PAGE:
The schooner is an evolution of the fore-and-aft rig. a rig consisting mainly of sails set along the line of the keel rather than perpendicular to it. This rig had itself been developed from earlier rigs such as the lateen. It is not known when the rig we now call a schooner appeared, but the earliest evidence is Dutch artists' drawings from around 1700 and the Royal Navy's 1695 HMS.
Around 1700 rigging and sail material technologies had advanced to where they were strong enough for faster sailing, and hull shapes were adapted accordingly to be less barrel-shaped, and the traditional raised poop deck and a rounded and raised bows were lowered.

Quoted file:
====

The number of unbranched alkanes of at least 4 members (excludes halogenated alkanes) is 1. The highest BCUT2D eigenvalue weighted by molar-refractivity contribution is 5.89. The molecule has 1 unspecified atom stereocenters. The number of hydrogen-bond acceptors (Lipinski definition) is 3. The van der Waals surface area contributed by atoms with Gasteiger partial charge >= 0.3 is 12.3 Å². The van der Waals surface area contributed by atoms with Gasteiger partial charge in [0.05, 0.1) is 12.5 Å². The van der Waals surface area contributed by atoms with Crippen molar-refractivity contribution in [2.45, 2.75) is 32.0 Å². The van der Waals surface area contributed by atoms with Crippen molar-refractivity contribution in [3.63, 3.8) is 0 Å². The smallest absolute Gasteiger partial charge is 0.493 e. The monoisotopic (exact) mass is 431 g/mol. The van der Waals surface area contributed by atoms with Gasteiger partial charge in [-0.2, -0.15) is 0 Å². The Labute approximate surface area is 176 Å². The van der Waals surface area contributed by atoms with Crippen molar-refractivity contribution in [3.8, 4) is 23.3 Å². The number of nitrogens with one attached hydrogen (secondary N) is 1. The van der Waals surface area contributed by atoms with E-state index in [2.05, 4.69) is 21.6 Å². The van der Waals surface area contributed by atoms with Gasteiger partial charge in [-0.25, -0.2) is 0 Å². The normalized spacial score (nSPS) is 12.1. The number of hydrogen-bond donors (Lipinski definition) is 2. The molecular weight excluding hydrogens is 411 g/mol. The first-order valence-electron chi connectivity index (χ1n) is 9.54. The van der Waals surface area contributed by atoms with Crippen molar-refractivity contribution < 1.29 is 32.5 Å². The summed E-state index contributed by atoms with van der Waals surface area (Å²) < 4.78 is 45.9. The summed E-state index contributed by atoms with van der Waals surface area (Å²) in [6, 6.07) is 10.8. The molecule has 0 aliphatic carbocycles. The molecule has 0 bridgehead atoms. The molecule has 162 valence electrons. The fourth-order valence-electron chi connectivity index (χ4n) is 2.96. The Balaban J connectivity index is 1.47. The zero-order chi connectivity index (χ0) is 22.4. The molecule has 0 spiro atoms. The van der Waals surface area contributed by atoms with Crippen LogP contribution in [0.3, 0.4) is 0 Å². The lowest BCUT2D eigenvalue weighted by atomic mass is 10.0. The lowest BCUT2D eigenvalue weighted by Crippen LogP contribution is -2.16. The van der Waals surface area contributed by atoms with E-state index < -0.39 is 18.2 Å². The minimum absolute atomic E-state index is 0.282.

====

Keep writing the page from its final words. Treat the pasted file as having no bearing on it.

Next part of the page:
The type was further developed in British North America starting around 1713. In the 1700s and 1800s in what is now New England and Atlantic Canada schooners became popular for coastal trade, requiring a smaller crew for their size compared to then traditional ocean crossing square rig ships, and being fast and versatile. Three-masted schooners were introduced around 1800.
Schooners were popular on both sides of the Atlantic in the late 1800s and early 1900s, but gradually giving way in Europe to the cutter. By 1910, 45 five-masted and 10 six-masted schooners had been built in Bath, Maine and other Penobscot Bay towns. The Thomas W. Lawson was the only seven-masted schooner built.
Although highly popular in their time, schooners were replaced by more efficient sloops, yawls and ketches as sailboats, and in the freight business they were replaced by steamships, barges, and railroads.